List of speakers at ICHEP 22-28 July 2010

http://indico.cern.ch/confSpeakerIndex.py?view=full&letter=%5Ball%5D&confId=73513

By going to the title you will get an abstract.

There is something for everyone.

[B]If you have the time, there will be LIVE WEBCAST.[/B]
jal

Phil Warnell said...

Hi Bee,

You realize of course I was just kidding and besides we might attribute Einstein the credit for the change of fashion or lack thereof, depending on how it’s considered. It’s even been reported he gave up wearing socks as sighting them subject to developing holes and therefore a nuisance. So I really don’t believe the clothes make the scientist, although I do find it interesting how things have changed within the span of a few generations. I would note that although the formalities might have changed quite a bit for the most part the formalisms remain the same:-)

Best,

Phil

Bee said...

Hi Steven,

"Oh, you've been to Princeton, Bee? Or was it Haaahvid?"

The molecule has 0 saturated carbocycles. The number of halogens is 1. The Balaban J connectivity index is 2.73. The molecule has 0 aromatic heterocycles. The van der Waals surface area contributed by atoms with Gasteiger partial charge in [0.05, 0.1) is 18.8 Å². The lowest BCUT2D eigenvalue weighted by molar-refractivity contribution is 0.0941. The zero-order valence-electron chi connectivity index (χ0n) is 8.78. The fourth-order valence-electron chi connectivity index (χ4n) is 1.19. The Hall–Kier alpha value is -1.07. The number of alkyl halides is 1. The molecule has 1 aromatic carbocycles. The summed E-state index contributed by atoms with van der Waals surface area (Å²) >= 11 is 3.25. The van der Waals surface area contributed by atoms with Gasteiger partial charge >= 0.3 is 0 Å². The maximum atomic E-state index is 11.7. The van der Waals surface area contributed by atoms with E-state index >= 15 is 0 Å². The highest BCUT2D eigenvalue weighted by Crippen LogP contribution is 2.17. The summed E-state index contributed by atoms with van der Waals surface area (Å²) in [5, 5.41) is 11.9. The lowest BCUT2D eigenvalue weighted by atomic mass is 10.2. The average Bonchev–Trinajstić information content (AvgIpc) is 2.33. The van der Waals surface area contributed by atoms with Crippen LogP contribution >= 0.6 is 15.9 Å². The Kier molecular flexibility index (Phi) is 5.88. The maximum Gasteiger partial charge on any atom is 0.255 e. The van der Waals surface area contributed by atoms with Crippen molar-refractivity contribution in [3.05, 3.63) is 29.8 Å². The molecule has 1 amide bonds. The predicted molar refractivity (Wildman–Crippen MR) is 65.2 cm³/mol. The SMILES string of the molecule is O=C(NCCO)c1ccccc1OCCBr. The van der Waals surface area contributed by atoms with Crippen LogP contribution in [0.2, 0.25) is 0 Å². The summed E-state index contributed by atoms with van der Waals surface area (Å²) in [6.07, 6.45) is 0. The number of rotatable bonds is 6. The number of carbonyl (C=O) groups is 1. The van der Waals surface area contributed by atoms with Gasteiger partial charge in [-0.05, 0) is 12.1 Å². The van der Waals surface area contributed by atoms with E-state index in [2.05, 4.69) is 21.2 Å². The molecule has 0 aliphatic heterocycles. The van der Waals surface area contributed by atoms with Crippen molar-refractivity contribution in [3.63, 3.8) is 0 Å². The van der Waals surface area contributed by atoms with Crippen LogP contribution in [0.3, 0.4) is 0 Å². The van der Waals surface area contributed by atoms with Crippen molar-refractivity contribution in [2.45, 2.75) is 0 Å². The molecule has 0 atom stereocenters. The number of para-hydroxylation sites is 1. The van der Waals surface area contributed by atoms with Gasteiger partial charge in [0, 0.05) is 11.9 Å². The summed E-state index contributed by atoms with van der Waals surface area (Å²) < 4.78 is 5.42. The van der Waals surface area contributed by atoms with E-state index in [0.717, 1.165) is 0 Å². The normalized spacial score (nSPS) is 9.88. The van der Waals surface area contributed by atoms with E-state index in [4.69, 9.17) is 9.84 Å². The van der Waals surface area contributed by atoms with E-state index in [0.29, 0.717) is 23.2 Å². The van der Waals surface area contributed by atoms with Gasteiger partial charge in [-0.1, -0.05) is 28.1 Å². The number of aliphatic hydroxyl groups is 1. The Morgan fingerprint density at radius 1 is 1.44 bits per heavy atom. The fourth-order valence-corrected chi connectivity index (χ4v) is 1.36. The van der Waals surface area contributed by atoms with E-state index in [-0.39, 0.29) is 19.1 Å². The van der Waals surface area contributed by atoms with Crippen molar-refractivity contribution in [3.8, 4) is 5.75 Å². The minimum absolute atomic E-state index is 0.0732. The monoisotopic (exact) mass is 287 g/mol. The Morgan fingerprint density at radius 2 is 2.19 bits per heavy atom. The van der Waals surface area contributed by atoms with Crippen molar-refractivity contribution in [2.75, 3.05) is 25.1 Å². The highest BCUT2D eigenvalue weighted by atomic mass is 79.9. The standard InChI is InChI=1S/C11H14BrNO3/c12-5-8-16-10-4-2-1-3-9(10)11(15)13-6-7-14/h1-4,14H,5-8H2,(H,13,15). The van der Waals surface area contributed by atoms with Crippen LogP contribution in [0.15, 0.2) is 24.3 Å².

No, just not a physics conferences. Go to a conference in the social sciences, economy, sociology, etc, in my (admittedly rather limited) experience most people will wear suits and ties (or the female equivalent). Best,

B.

Steven Colyer said...

Hey Uncle Al,

Phil Skell married into my wife's family and I had 4 wonderful 4 hour-long afternoon conversations with him at family reunions 4 years in a row in the late nineties. Interesting man, and thanks for noting his contribution. I didn't know that.

About the Eotvos experiment, which you keep bringing it up. I love that experiment. It's like the poster child for tabletop experimentation, which is so much cheaper than large astronomical observatories like Hubble, Herschel, WISE, Planck, and Webb, and orders of magnitudes cheaper than particle accelerator/colliders. I always laugh when a million dollar machine advances science over a billion dollar one.

About Chirality, I find that the most vexing puzzle in Physics. I often wonder if the interpretations of Kaluza's work went too far; that instead of looking down (ana, or keta), we should be looking OUT (the other one). Dunno.

Hi Bee,

Yeah, the fields of study are in transition, both by content and by dress code, I suppose. The late 80's/early 90's weren't that long ago. The only constant in nature is change, etc., and fashion is no exception. Nobody wears powered wigs anymore for example, except of course in English courts. ;-p